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"Tornado Alley" may be moving to the densely-populated Southeast

The part of the country famous for its Tornado Alley title may be in jeopardy of losing that distinction in the future. A new study says the tornado threat zone is be spreading east to the densely populated southeastern U.S., which could lead to a "threefold increase" in disaster potential. One of the study's authors said climate change could the reason for the creeping of drier air in the Southeast.
The study, conducted by two severe weather researchers, Harold Brooks of NOAA's National Severe Storms Laboratory in Oklahoma and Dr. Victor Gensini of Northern Illinois University, noted a "significant increasing trends (of tornadoes) in portions of Mississippi, Alabama, Arkansas, Missouri and Illinois."
The increased risk for disaster is due to a combination of a few factors. One of them is this eastward spreading of the tornado threat zone into the Southeast and Midwest. But perhaps the bigger issue is vulnerability.
Some of the vulnerabilities include that in the mid-South the population is denser, meaning more people are exposed. In addition, the additional trees combined with wetter, "rain-wrapped" storms make the tornadoes harder to see.
Tornadoes also happen more often at night in these areas. But potentially the most dangerous factor for the Southeast is the large number of weak-framed homes. According to Gensini, half of tornado fatalities occur in weak-framed homes.
Researchers say the shift east is being caused by the creeping of drier, desert air further eastward in the Plains states. In Tornado Alley, the boundary between dry, desert air and warm, moist Gulf of Mexico air is famously called the Dry Line. This is where much of the severe weather spins up. 
But a recent study by Columbia University substantiates the movement of the so called "100th meridian" (100 degrees longitude) eastward over the past 100 years. Since severe weather forms in moist air, the eastward shift in tornadoes makes sense.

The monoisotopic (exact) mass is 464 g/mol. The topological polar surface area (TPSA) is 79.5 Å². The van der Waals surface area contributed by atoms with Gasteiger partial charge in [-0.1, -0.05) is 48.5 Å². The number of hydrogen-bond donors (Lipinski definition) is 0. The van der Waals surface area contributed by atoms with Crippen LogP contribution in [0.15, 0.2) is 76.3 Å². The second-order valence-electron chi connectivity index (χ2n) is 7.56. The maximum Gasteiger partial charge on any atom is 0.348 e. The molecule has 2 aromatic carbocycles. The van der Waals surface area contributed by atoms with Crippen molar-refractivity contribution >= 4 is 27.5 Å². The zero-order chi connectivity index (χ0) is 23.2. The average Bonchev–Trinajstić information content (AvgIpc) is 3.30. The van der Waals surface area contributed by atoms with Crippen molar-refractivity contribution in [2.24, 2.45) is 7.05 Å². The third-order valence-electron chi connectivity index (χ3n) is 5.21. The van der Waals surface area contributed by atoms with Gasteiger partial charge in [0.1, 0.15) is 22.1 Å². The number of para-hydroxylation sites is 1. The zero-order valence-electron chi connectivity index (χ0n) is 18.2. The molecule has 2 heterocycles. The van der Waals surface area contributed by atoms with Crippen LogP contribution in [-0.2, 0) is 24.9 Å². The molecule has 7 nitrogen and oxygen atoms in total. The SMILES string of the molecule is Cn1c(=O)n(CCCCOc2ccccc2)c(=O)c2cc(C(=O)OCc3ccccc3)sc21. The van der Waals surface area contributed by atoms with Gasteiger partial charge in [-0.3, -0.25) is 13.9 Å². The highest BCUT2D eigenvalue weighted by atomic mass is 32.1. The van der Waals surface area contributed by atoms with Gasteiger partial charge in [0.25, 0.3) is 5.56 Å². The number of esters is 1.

Gensini told CBS News "it's not a big jump to say that climate change is causing this shift east. The hypothesis' and computer simulations support what we are observing and what we expect in the future." 
Climate change is projected to make the desert Southwest even drier. And this dry air will continue to expand further into Tornado Alley. At the same time, climate models predict more moisture and severe weather in the Gulf States.
Gensini said that although "as a scientist, you never want to say never," there is "no supporting evidence" that the cause for the shift is natural. 
Storm chasers are noticing the shift as well. "Following it for the last 12 years, we have noticed more chasers having to chase further into rugged terrain east of the normal Tornado Alley," said Kory Hartman, owner of Severe Studios Storm Chasers. "It seems to stay colder and drier in the spring so you don't see as many early season outbreaks in Kansas, Oklahoma and Texas."
To address the question of "if this eastward shift is just a result of more people observing tornadoes," Brooks and Gensini examined the frequency of U.S. tornadoes and found this has remained relatively constant since the beginning of the reliable record 40 years ago. This diminishes a possible relation to reporting or data-recording errors.
Although the study focuses on the increasing threat for tornado outbreaks east of the Mississippi, the study notes the southern Plains states still remains the Tornado Alley bullseye.